rather than less. From the quiet confidence radiated by my knowing self,
I wrote: "I can be more truthful with myself and less demanding. I
can take quiet action on the small things, a step at a time, and the
larger problems will work themselves out."
As a result of this writing, I realized
I no longer wanted to focus on "fixing" something in my
external environment - my career or my relationship with my daughter.
Instead, I wanted to focus on going deeper within myself and acting more
confidently on what I found within. Waves of understanding washed over
me, and I felt a sense of release.
My initial dream petition to be placed
under my pillow each night simply said: "Iíll listen to my inner
voice first, then act. If Iím still feeling afraid or doubtful, then
dreams, please show me a better way."
I applied my affirmation
conscientiously and collected a new set of dreams. I wrote in my
journal: "Iím impressed that, as I listen to my inner voice and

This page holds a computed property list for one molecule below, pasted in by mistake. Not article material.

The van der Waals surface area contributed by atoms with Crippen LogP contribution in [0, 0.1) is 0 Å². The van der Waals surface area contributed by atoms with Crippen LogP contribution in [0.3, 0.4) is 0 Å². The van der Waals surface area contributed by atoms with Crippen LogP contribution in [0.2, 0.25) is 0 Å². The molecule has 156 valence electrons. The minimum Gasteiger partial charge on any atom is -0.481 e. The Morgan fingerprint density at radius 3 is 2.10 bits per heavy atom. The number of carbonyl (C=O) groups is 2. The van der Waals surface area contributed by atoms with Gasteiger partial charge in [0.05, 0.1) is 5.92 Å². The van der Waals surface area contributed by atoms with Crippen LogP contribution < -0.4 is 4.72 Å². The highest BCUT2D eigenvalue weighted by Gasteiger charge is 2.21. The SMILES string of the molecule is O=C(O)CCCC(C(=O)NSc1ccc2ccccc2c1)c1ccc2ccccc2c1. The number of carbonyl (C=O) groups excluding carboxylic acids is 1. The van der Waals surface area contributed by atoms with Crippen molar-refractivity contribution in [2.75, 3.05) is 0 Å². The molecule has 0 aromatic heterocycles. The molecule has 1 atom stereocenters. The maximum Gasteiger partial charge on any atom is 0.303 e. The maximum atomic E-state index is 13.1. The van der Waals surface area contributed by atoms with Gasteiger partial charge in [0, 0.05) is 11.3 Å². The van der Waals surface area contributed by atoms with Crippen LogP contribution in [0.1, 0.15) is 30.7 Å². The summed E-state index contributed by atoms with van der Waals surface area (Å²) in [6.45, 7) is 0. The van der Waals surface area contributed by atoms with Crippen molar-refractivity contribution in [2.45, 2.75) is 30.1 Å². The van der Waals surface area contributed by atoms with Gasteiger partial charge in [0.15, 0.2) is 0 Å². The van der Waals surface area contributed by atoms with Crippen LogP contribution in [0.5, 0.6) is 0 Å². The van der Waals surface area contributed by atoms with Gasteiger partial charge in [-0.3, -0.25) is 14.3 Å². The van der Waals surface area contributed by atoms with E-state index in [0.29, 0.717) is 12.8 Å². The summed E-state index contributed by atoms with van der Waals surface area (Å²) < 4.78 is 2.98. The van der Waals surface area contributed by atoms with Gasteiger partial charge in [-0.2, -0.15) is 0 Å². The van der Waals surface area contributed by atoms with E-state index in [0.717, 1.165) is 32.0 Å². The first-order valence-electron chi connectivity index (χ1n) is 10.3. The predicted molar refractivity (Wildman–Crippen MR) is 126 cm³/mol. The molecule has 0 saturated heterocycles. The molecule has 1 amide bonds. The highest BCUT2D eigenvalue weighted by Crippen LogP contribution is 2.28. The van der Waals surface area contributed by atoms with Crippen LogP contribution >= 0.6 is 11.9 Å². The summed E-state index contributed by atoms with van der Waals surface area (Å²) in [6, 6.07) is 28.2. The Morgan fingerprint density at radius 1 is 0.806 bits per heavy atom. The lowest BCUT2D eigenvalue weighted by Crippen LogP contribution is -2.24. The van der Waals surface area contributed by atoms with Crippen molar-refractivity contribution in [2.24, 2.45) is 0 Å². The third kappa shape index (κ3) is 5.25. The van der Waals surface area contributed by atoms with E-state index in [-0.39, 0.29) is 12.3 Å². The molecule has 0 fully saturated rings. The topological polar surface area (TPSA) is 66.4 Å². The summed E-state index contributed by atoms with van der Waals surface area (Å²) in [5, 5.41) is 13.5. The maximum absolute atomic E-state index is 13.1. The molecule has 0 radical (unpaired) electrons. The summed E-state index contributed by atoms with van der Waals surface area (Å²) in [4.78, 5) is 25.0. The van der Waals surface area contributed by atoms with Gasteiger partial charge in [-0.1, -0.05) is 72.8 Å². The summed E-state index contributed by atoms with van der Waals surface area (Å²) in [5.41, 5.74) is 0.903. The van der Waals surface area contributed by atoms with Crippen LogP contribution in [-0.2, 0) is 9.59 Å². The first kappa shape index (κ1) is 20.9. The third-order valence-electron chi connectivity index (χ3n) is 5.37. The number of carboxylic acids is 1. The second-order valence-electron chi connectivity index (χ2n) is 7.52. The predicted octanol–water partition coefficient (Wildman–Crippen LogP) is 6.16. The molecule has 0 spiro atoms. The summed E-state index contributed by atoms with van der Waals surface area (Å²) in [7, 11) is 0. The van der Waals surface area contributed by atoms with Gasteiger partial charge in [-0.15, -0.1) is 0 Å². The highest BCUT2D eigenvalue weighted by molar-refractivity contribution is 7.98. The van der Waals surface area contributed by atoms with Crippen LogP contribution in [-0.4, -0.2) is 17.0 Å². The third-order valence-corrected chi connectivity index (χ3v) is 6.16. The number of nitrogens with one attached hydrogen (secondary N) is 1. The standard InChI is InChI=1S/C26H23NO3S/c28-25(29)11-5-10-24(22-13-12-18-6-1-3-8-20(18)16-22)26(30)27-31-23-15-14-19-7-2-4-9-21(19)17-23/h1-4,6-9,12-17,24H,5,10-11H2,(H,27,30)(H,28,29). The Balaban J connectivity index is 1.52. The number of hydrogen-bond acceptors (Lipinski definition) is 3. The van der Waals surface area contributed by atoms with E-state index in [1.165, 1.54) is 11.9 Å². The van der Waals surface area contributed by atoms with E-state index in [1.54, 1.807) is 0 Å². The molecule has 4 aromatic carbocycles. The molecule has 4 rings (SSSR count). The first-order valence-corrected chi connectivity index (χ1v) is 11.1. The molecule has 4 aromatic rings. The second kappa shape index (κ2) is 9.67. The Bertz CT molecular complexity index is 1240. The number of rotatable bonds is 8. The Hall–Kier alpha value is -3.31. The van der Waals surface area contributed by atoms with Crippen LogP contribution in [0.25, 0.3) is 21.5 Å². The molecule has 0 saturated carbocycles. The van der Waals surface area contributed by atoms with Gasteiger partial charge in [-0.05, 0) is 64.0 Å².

collect my dreams, I am having actual experiences in the day associated
with my concerns."
Each time I came to a decision or a
need for action, I quieted myself, listened to my inner voice, and acted
accordingly. Tuning in to that voice demanded staying close to the
center of my being, listening closely before any response. Instead of
reacting to my world with fear, and frustrated attempts to control
others, instead of handicapping myself with anger and unhappiness, I
found myself much calmer and quieter, more in control of myself.
Frankly, sometimes it went well, sometimes not so well. But I
concentrated on application.
I stopped trying to change the college,